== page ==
To determine your personas, a detailed analysis of the motivations that lead them to choose your solution over another, their purchasing habits as well as psychographic and demographic criteria is necessary.

Then, for each email segment, map out what problem you solve for the recipients. Remember, just because you are selling Product X, you may be addressing different pain points for different personas.


3. Make sure you’re capturing the right data

It may sound obvious, but your data collection strategy is the very foundation of personalization.

Review all means by which you receive information about your leads and customers, such as contact forms, registration pages, sales reps, tradeshows, etc. Are you getting the right data? Is your email platform actually being populated with it? Do tweaks need to be made to your online collateral or do you need to revamp different processes to optimize data collection?

The steps to collect the right information about your customers and prospects are as follows:

  • Determine the key data that will allow you to better personalize your communications
  • Identify the best collection methods for this data, taking into account your sources of information

The goal is not to assault potential email recipients with a barrage of questions to answer to fill out every single data set, particularly if trivial and pointless. But no data equals no personalization.

In short, prioritize the quality of your data rather than the quantity, and you will have a better chance of obtaining more qualified and, above all, more loyal addresses.


4. Determine how personal you want to go

The personalization of your emails is a sign of relevance to your audience. The more relevant you are, the more likely your contacts will be to take the desired action and the more satisfied they will be.

According to an Accenture study, 75% of consumers say they are more likely to buy if they receive offers tailored to their behavior and preferences. In addition, according to eMarketer, 70% of marketers have noticed an increase in customer engagement when they send personalized communications.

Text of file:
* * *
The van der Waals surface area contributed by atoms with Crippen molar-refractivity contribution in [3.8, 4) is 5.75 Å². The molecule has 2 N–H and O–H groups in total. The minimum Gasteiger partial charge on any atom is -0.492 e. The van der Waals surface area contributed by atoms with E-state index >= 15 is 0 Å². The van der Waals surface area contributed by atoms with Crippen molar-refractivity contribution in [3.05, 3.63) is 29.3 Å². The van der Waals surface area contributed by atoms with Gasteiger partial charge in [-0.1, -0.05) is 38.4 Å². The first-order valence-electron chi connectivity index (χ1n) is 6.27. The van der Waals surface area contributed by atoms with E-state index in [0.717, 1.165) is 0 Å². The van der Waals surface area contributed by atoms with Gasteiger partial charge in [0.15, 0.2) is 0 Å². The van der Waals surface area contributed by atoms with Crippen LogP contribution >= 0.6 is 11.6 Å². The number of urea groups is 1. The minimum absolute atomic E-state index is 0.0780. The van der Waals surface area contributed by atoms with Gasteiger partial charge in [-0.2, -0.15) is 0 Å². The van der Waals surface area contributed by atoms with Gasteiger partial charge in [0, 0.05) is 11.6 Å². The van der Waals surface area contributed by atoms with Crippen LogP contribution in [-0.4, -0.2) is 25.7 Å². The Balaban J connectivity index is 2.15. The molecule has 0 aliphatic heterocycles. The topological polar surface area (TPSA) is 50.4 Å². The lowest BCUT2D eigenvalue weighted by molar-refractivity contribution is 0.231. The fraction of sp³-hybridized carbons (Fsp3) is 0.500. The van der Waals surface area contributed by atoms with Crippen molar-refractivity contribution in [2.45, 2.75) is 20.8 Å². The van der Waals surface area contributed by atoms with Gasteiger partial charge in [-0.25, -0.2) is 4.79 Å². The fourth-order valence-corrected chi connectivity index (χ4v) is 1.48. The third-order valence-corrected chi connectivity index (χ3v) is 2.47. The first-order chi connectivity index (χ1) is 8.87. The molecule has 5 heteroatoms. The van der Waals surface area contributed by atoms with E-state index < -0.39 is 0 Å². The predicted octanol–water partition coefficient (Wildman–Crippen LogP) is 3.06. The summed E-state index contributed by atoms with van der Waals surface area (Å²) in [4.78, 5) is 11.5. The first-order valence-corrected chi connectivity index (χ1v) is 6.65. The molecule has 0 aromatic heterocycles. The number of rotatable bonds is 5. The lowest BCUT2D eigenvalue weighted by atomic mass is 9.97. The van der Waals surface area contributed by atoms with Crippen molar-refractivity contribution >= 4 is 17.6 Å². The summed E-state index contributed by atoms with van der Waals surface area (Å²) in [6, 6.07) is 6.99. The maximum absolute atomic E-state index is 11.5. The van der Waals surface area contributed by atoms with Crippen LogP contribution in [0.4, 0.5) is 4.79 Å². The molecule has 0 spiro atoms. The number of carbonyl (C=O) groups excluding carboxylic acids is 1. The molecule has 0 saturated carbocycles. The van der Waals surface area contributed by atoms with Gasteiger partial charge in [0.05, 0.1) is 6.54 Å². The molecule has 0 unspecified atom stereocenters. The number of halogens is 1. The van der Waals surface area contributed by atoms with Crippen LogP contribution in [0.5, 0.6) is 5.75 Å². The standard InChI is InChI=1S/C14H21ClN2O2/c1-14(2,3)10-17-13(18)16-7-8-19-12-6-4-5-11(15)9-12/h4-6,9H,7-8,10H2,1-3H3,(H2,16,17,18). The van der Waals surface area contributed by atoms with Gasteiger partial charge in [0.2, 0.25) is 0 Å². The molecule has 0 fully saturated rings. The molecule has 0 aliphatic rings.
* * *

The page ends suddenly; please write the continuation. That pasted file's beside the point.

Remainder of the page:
There are several ways to personalize an email beyond the standard “Hello John.” Here are other ways to do it:

  • Personalize the “From” address, such as an account manager, customer success representative or even the CEO
  • Craft a highly creative and engaging subject line for each segment
  • Use dynamic and contextual within your email body, based on triggers aligned with immediate or past behavior
  • Offer recipient-centric promotions or other goodies based on preferences, interests, birthdays, etc.
  • Develop customized landing pages, based on follow-through with your email content, so that recipients aren’t jarred at clear lack of content seamlessness


5. Test, test, test and then test some more

As with any digital marketing initiative, conducting long-term A/B testing can significantly help you to improve email open and click-through rates over time. Remember that just because you think you “know” your email recipients doesn’t mean that you do.

Apart from A/B testing emails, you can also take advantage of data gleaned from Google Analytics, heatmaps, and even your sales and customer service teams to gain insight into how users conduct their pre-sale research and engage with your company.

Personalization is at the heart of any email and can generate far better results for your acquisition and loyalty campaigns. The future promises to offer marketers even more advanced tools, such as predictive analytics and artificial intelligence. Will you be in on the game?